Economic Impact of Proposed Boat Launch Pitched to City Council

The proposed boat launch project in the City of Warren was a hot topic at Monday's City Council meeting.

WARREN, Pa. – Warren City Council spent much of its meeting hearing proposals for Redevelopment Assistance Program funding (RACP), with a downtown boat launch project once again at the forefront.

Warren County Chamber of Business and Industry President Jim Decker presented data at Monday’s meeting from both Allegheny Outfitters and the U.S. Army Corps of Engineers, projecting estimated economic impact.

“During the period of May through September of this year, 5,846 canoes or kayaks were rented from Allegheny Outfitters,” Decker said. “During that time period, which is 122 days total (43 of the days were closed due to flooding), that’s 53 canoes or kayaks on the river on any given day. With a very conservative estimate of $50 in provisions that people would purchase for those trips, that’s $743,000.”

The U.S. Army Corps of Engineers Data was collected using a vehicle counter on the boat launch at the Kinzua Dam tailwaters.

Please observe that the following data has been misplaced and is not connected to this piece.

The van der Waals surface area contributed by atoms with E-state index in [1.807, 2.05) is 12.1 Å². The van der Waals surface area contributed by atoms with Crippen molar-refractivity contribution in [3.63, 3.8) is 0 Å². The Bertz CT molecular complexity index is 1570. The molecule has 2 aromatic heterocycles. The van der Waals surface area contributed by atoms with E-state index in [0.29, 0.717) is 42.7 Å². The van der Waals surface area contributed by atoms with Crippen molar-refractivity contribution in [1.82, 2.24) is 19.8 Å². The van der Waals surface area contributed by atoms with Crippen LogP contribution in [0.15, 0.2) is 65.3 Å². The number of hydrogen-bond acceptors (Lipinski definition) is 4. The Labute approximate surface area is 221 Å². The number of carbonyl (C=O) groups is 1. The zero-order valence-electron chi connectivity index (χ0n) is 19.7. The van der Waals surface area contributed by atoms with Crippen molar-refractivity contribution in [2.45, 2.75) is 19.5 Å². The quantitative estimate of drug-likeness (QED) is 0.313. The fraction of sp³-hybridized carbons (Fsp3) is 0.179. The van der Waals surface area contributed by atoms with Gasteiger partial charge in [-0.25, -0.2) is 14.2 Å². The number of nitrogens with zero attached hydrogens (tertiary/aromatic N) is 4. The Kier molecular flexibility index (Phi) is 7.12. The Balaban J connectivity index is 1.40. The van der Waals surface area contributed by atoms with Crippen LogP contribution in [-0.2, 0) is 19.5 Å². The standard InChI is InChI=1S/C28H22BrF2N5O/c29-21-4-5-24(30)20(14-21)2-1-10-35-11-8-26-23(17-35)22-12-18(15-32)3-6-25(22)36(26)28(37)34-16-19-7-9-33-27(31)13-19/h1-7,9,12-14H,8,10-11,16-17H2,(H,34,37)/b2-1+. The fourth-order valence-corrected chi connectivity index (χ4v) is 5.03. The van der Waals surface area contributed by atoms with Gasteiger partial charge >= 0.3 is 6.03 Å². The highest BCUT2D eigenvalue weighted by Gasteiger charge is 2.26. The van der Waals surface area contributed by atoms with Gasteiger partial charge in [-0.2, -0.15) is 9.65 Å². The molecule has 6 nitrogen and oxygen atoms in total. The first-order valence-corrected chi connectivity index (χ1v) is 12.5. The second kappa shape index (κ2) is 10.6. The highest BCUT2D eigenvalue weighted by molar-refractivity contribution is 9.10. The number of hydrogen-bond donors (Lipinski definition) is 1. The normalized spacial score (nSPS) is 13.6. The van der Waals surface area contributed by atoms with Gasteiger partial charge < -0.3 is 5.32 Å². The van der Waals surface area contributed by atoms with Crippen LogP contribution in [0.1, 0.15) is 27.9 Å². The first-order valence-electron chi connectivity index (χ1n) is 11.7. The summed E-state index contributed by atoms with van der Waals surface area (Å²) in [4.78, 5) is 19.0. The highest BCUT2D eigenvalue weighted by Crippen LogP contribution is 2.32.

“They had the same impact in terms of utilization as AO,” Decker said. “They counted 28,944 cars from October of 2020 through September of this year. This also assumes one craft per vehicle. Again looking at $50 in provisions, that’s $874,000 annually.”

That brings the total figure to about $1.6 million annually.

Those numbers are part of the pitch to bring the boat launch to Breeze Point landing.

“We would be bringing them into town on put, with an increase in business post-canoe trip,” Decker said. “The city is the hub of employment for the county. The more the city can do to make itself attractive for employment, the better the county is overall.”

City officials most recently made the boat launch pitch to the county commissioners during a work session in August.

“In the event we do receive some clarification that this project is eligible from American Rescue Funds, whatever we have to do, we have to have the best and biggest impact on the community,” Commissioner Tricia Durbin said during that work session. “We all want to make sure that we’re using every dollar that has the largest impact on the community.”